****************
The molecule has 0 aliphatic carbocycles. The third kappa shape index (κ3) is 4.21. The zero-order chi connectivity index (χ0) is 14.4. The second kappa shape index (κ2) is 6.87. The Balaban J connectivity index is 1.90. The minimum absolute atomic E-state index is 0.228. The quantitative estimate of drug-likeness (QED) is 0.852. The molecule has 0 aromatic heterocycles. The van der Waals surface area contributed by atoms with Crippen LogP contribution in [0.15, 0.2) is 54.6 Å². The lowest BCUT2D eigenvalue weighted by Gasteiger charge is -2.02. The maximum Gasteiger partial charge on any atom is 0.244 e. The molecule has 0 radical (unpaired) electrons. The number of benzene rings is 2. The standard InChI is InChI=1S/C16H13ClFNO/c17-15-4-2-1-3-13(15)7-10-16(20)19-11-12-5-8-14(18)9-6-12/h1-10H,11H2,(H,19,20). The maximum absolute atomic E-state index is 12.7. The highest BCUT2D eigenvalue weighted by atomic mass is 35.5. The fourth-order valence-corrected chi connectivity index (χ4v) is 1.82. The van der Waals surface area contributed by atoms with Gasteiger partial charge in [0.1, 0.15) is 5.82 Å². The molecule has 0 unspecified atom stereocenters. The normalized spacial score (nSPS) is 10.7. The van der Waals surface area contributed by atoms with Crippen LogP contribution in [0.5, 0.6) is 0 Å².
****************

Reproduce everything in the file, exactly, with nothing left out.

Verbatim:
The molecule has 0 aliphatic carbocycles. The third kappa shape index (κ3) is 4.21. The zero-order chi connectivity index (χ0) is 14.4. The second kappa shape index (κ2) is 6.87. The Balaban J connectivity index is 1.90. The minimum absolute atomic E-state index is 0.228. The quantitative estimate of drug-likeness (QED) is 0.852. The molecule has 0 aromatic heterocycles. The van der Waals surface area contributed by atoms with Crippen LogP contribution in [0.15, 0.2) is 54.6 Å². The lowest BCUT2D eigenvalue weighted by Gasteiger charge is -2.02. The maximum Gasteiger partial charge on any atom is 0.244 e. The molecule has 0 radical (unpaired) electrons. The number of benzene rings is 2. The standard InChI is InChI=1S/C16H13ClFNO/c17-15-4-2-1-3-13(15)7-10-16(20)19-11-12-5-8-14(18)9-6-12/h1-10H,11H2,(H,19,20). The maximum absolute atomic E-state index is 12.7. The highest BCUT2D eigenvalue weighted by atomic mass is 35.5. The fourth-order valence-corrected chi connectivity index (χ4v) is 1.82. The van der Waals surface area contributed by atoms with Gasteiger partial charge in [0.1, 0.15) is 5.82 Å². The molecule has 0 unspecified atom stereocenters. The normalized spacial score (nSPS) is 10.7. The van der Waals surface area contributed by atoms with Crippen LogP contribution in [0.5, 0.6) is 0 Å².